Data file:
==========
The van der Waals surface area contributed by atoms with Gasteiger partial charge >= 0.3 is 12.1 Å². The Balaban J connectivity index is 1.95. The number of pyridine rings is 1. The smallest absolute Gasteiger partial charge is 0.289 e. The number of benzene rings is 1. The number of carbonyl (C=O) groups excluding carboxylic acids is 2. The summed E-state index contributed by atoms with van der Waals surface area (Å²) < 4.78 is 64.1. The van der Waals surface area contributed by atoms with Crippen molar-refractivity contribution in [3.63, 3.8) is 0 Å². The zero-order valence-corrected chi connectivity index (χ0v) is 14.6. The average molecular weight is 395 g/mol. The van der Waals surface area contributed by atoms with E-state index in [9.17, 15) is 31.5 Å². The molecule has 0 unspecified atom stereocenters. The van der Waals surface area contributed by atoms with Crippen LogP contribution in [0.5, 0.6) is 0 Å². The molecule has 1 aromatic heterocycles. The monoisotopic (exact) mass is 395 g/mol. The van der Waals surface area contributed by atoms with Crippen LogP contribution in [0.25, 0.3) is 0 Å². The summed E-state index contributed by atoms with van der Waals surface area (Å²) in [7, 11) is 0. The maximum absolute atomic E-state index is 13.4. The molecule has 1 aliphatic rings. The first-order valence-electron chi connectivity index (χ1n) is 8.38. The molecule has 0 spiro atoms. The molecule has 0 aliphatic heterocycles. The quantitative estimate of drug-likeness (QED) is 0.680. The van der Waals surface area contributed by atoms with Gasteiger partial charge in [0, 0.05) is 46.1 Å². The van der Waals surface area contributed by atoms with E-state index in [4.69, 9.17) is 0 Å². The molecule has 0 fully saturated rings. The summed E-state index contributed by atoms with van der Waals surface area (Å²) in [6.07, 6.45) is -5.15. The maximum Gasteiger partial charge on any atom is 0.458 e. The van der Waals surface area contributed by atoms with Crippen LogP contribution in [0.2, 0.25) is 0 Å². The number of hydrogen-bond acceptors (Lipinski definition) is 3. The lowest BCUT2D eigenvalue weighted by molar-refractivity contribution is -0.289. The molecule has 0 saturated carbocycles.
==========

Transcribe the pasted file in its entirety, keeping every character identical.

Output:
The van der Waals surface area contributed by atoms with Gasteiger partial charge >= 0.3 is 12.1 Å². The Balaban J connectivity index is 1.95. The number of pyridine rings is 1. The smallest absolute Gasteiger partial charge is 0.289 e. The number of benzene rings is 1. The number of carbonyl (C=O) groups excluding carboxylic acids is 2. The summed E-state index contributed by atoms with van der Waals surface area (Å²) < 4.78 is 64.1. The van der Waals surface area contributed by atoms with Crippen molar-refractivity contribution in [3.63, 3.8) is 0 Å². The zero-order valence-corrected chi connectivity index (χ0v) is 14.6. The average molecular weight is 395 g/mol. The van der Waals surface area contributed by atoms with E-state index in [9.17, 15) is 31.5 Å². The molecule has 0 unspecified atom stereocenters. The van der Waals surface area contributed by atoms with Crippen LogP contribution in [0.5, 0.6) is 0 Å². The molecule has 1 aromatic heterocycles. The monoisotopic (exact) mass is 395 g/mol. The van der Waals surface area contributed by atoms with Crippen LogP contribution in [0.25, 0.3) is 0 Å². The summed E-state index contributed by atoms with van der Waals surface area (Å²) in [7, 11) is 0. The maximum absolute atomic E-state index is 13.4. The molecule has 1 aliphatic rings. The first-order valence-electron chi connectivity index (χ1n) is 8.38. The molecule has 0 spiro atoms. The molecule has 0 aliphatic heterocycles. The quantitative estimate of drug-likeness (QED) is 0.680. The van der Waals surface area contributed by atoms with Gasteiger partial charge in [0, 0.05) is 46.1 Å². The van der Waals surface area contributed by atoms with E-state index in [4.69, 9.17) is 0 Å². The molecule has 0 fully saturated rings. The summed E-state index contributed by atoms with van der Waals surface area (Å²) in [6.07, 6.45) is -5.15. The maximum Gasteiger partial charge on any atom is 0.458 e. The van der Waals surface area contributed by atoms with Crippen LogP contribution in [0.2, 0.25) is 0 Å². The number of hydrogen-bond acceptors (Lipinski definition) is 3. The lowest BCUT2D eigenvalue weighted by molar-refractivity contribution is -0.289. The molecule has 0 saturated carbocycles.